MacIver News Service | May 22, 2013[Madison, Wisc…] The Joint Committee on Finance voted on Tuesday to require able-bodied childless adults to find a job or participate in a work-training program to receive FoodShare benefits.
The work requirements are a big part of Governor Scott Walker’s plan to take on entitlement reform.
The Committee adopted a modified plan of the Governor’s proposal. Funding for the plan would be reduced by $2.36 million in both General Purpose Funding and federal funding in 2014-2015. This modification was made to reflect the revised estimate of Able-Bodied Adults Without Dependents (ABAWDs) currently enrolled in FoodShare.
The motion will also require the Department of Health Services to provide a report to JFC that would include the results of an evaluation of the program, an estimate of the number of ABAWDs that are subject to the three-month time limit, and the impacts of the work requirement policy.
Lastly, the motion requires that JFC budget all funding for the work program, “including base funding in new GPR and FED continuing appropriations, rather than as part of the income maintenance county allocations.”
Under the new work requirement program, ABAWDs will be required to be employed at least 20 hours per week, participate in a work-training program at least 20 hours per week, or a combination of the two.
Representative Jon Richards (D-Milwaukee) called the program mean-spirited in a statement about the new requirements. “Forcing taxpayers to pay more for less never makes sense, but when it means taking food away from our struggling neighbors and friends, that’s unconscionable,” said Richards.
Republican members of the Committee echoed Governor Walker’s view about moving people from government dependence to independence.
Representative Dean Knudson (R-Hudson) said that the new work requirements would help people find a job and get training. “It’s not about taking away the fish, It’s about teaching someone to fish,” Knudson said during the debate.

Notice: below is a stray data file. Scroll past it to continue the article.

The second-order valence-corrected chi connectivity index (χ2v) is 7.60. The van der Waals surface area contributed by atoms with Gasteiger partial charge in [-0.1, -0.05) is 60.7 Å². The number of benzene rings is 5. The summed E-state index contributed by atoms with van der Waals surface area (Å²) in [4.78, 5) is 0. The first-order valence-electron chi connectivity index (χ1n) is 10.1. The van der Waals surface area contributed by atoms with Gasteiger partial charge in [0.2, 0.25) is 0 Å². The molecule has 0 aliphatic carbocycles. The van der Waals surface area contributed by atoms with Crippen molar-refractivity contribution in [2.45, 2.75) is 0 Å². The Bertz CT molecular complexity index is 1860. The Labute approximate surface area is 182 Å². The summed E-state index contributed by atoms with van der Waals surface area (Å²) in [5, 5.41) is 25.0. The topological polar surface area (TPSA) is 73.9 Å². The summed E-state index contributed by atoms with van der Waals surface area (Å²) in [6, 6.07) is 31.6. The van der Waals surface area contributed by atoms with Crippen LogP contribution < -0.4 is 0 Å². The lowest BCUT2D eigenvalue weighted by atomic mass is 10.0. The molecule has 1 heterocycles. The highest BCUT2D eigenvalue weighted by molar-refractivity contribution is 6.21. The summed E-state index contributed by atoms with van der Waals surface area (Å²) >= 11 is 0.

JFC also approved a measure from Walker that would allow the state to sell or lease state owned assets like heating, cooling, and power plants.
The provision would allow the Department of Administration and the Building Commission to sell or lease properties if it is in the best interest of the state. Committee members added more oversight to the program to ensure all sales would go through a fair and transparent process.
The state would not be allowed to sell assets that were at least 50 percent funded by federal funds or private gifts or grants. All properties would be required to be assessed by DOA and at least one privately owned assessor and JFC would have final say on the approval of the sale.
Opponents to the measure decried the proposal saying there would be no-bid sales of UW dormitories, Camp Randall, and the Capitol Building.
“I don’t think any Governor should be allowed to craft back room deals and sell state highways, power plants, or UW buildings without an open and transparent competitive bid process,” said Senator Jennifer Shilling (D-La Crosse) in a statement.
Senator Alberta Darling (R-River Hills) said that there would be oversight to keep the bid process transparent and ensure a good deal for taxpayers. “Who on this committee would allow a sale if it hadn’t been transparent?” Darling asked of her colleagues during debate referring to the fact that JFC would make the final decision on any sale.
JFC also debated the administrative budget for the Department of Public Instruction and approved most of the Governor’s proposals including $3.3 million in funding to track student growth using the WISEdash system, $1.1 million to implement stronger career counseling in grades 6-12, and $500,000 annually for Teach for America in Milwaukee.
The Committee was scheduled to discuss new testing standards and the implementation of new standardized tests in schools, but they did not debate the proposal and will discuss it at a later hearing.
The next executive session of JFC is on Thursday at 10am. The Committee will debate budget items for the Department of Justice, Department of Transportation, and the UW System.